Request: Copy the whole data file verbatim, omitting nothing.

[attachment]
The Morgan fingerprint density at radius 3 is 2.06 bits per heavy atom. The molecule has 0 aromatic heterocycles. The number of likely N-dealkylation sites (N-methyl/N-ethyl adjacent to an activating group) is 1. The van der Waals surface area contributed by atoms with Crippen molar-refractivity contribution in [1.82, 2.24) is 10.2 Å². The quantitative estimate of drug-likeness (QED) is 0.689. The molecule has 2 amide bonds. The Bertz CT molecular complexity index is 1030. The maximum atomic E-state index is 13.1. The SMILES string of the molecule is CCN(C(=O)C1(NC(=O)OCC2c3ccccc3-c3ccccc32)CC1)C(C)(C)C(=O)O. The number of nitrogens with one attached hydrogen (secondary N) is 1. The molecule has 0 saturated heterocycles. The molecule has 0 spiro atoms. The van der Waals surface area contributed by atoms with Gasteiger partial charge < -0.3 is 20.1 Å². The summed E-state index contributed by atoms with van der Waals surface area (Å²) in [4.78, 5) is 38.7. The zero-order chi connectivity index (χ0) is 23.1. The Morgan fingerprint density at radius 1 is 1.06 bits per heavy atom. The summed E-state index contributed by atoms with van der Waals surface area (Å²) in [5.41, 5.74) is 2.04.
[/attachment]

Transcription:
The Morgan fingerprint density at radius 3 is 2.06 bits per heavy atom. The molecule has 0 aromatic heterocycles. The number of likely N-dealkylation sites (N-methyl/N-ethyl adjacent to an activating group) is 1. The van der Waals surface area contributed by atoms with Crippen molar-refractivity contribution in [1.82, 2.24) is 10.2 Å². The quantitative estimate of drug-likeness (QED) is 0.689. The molecule has 2 amide bonds. The Bertz CT molecular complexity index is 1030. The maximum atomic E-state index is 13.1. The SMILES string of the molecule is CCN(C(=O)C1(NC(=O)OCC2c3ccccc3-c3ccccc32)CC1)C(C)(C)C(=O)O. The number of nitrogens with one attached hydrogen (secondary N) is 1. The molecule has 0 saturated heterocycles. The molecule has 0 spiro atoms. The van der Waals surface area contributed by atoms with Gasteiger partial charge < -0.3 is 20.1 Å². The summed E-state index contributed by atoms with van der Waals surface area (Å²) in [4.78, 5) is 38.7. The zero-order chi connectivity index (χ0) is 23.1. The Morgan fingerprint density at radius 1 is 1.06 bits per heavy atom. The summed E-state index contributed by atoms with van der Waals surface area (Å²) in [5.41, 5.74) is 2.04.